I decided to just stop. To not be critical anymore.

This was worse. I kept all my comments and thoughts bottled up inside, festering in a toxic stew.

I tried this for awhile. Before I paid attention to a feeling that perhaps this part of me that I thought was bad, part of my personal ‘natural man’, was not actually bad. But just misdirected. I listened to that feeling. I realized that I needed to use the skills that I had naturally been using for snark and criticism, looking beyond what was said to find flaws and problems, to instead take that same ability to look beyond what was said and creatively think about what would cause someone to say that, to imagine what other ways of expressing that idea there might be.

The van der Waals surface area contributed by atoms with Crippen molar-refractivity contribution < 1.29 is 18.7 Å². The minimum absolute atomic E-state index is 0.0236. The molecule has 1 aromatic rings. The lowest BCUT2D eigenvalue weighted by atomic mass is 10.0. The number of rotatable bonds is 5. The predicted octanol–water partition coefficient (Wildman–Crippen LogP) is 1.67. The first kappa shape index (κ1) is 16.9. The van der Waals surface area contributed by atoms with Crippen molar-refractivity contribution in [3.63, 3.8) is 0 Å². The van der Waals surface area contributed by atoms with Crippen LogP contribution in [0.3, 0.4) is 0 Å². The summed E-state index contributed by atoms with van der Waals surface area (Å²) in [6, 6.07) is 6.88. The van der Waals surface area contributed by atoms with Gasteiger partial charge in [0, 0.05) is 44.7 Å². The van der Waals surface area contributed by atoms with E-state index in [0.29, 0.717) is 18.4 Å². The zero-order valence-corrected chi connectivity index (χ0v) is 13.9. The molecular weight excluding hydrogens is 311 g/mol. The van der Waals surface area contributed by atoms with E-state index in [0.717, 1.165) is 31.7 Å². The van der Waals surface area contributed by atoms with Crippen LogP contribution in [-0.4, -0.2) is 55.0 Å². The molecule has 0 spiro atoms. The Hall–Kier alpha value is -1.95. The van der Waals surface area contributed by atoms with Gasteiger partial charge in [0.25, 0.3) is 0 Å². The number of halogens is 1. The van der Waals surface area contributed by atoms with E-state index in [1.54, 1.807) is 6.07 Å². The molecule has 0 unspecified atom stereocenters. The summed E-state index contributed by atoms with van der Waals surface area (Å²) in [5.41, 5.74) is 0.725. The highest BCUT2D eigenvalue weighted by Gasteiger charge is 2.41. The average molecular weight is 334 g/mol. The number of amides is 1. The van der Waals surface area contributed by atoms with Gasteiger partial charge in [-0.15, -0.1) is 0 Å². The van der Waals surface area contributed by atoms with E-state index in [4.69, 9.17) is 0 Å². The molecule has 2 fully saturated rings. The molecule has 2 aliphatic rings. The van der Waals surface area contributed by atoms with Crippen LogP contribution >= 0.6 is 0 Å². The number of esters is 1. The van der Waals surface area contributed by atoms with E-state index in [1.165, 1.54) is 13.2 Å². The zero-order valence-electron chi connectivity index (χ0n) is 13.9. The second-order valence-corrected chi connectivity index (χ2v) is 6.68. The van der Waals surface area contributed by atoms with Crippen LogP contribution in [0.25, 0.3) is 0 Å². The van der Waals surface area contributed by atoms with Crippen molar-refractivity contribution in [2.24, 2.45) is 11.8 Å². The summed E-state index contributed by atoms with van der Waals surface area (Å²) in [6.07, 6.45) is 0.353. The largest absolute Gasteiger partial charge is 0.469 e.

I’ve been trying to make this empathetic, connecting impulse my natural tendency for the last seven years or so. And I’m better at it than I used to be. But it’s still work. I still feel the impulse to be snarky and critical and skeptical. I still indulge that impulse when I can’t help it. But it has been remarkably healing to try and work at it, recognizing that God and Jesus love even the parts of me that I don’t know what to do with.

I believe that my work to be more empathetic is possible because of the Atonement. I believe that because of the Atonement we can all collaborate with Christ to learn to love the things that we most wish haven’t happened. I believe that we can grow and work to access the empathy that Jesus feels for all of us for not only ourselves and our experiences, but also for each other.

In the name of Jesus Christ, Amen.